All along the road the crafty cat ran before the king’s carriage making sure all of the workers who were about their business replied to the king’s questions in the same way.  The king was most impressed with all of the productive and well managed fields that the Marquis of Carabas appeared to own, praising him greatly.


The Ogre and his Castle

Running before the carriage Puss came to a grand and magnificent castle that was the home of the biggest, strongest, richest and wickedest ogre in all of the land. In fact all of the estates that Puss had led them through had belonged to him.  Running up to the castle gates he rang the bell. Explaining to the gatekeeper he had been travelling past the castle and thought he should pay the lord his respects as he was clearly very important and very powerful. The ogre loved to be flattered and fawned upon and agreed to see him. Puss bowed low before him saying, “Thank you for seeing me. While I was nearby I simply had to come and beg you to meet me so that I could see just how magnificent and powerful you are!”

Greatly flattered, the ogre asked if there was anything he could do for him. Puss replied, “I hear you have the power to transform yourself into any kind of animal that you choose. For example, I hear you can change yourself into a lion.”

The ogre replied, “Yes, I will show you!” and immediately changed into a lion. When he had changed back, Puss said, “Most impressive!  I have been told that you can change your gigantic self into a tiny mouse. I find it very hard to believe anyone so great and powerful could do that!”

The ogre, enjoying the flattery cried, “I will show you just how powerful I am!”  Instantly he transformed into a tiny mouse scampering around the floor.

In a flash the crafty cat jumped upon the mouse and ate it up.

Outside the king’s carriage was passing by the castle. The king was most impressed by the fine looking castle and ordered his coachman to take him to the gates as he wished to see inside. As the coach approached the drawbridge the gates were flung wide open and out marched Puss to greet the king saying, “Your Majesty, welcome to the castle of the Marquis of Carabas!”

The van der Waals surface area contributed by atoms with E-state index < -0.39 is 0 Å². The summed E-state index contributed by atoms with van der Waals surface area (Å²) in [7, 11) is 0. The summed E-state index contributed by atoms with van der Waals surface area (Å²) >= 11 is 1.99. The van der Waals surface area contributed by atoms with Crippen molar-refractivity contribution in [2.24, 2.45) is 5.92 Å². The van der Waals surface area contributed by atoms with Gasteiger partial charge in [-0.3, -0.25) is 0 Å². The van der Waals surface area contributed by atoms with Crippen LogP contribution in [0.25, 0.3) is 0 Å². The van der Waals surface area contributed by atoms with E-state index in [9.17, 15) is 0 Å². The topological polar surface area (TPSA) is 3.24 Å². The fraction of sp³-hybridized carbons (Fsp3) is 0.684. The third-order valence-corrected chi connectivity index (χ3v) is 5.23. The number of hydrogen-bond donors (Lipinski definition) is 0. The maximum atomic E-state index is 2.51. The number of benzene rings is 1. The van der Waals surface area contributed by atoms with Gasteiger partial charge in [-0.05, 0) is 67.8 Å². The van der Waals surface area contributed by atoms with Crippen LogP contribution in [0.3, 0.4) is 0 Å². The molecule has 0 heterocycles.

The Castle of the Marquis of Carabas

The king and his daughter were most impressed, “This is the finest castle I have ever seen,” he told the marquis, “I should very much like to have a look around!”

Therefore, they all disembarked from the carriage and the marquis offered his hand to the princess as they followed the king, who was being escorted by Puss. They soon found themselves in the banqueting hall. The ogre had been planning to entertain friends and had ordered a magnificent feast. With the demise of their wicked master Puss had easily persuaded the servants to serve the marquis and the royal party sat down to it.

The king was even more impressed with the Marquis of Carabas and after a few glasses of good wine said, “You will only have yourself to blame if you do not become my son-in-law!”

His beautiful daughter made it clear this would be very agreeable and the young man formally proposed marriage to the princess.  This was readily accepted and they were married that same day. The king confirmed the marquis as lord of the castle and all the surrounding estates and the young man realised at last just how lucky he had been to inherit such a clever cat.



Puss, like all cats, still held a fascination for things that wriggled or scampered. Every now and then he would take to sitting in a cardboard box in the middle of the floor looking exceedingly pleased with himself. Occasionally he would catch the odd mouse or frog and present it to his master. More often than not he could be found lounging in a chair by the fire, where he would luxuriously stretch and say: “Ha! Now who is the master?”  Cats!

Zteve enjoys researching deep into the folklore, myths and legends that run through society and are part of our everyday lives. He always finds it a source of fascination discovering and learning how our ancestors perceived the times they lived in and how they have influenced us today. Zteve believes that people have far more in common with each other than is often shown on the surface and this can often be seen in the folktales from other parts of the world. Zteve has two websites dedicated to myths, legends and folklore from around the world. These are Under the influence! and Folkrealm Studies. He has also contributed to Enchanted Conversation Magazine and his latest Kindle ebook, The Feather of the Firebird is now available. My Amazon Author Page can found here for the UK and for the USA, here.

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zteve t evans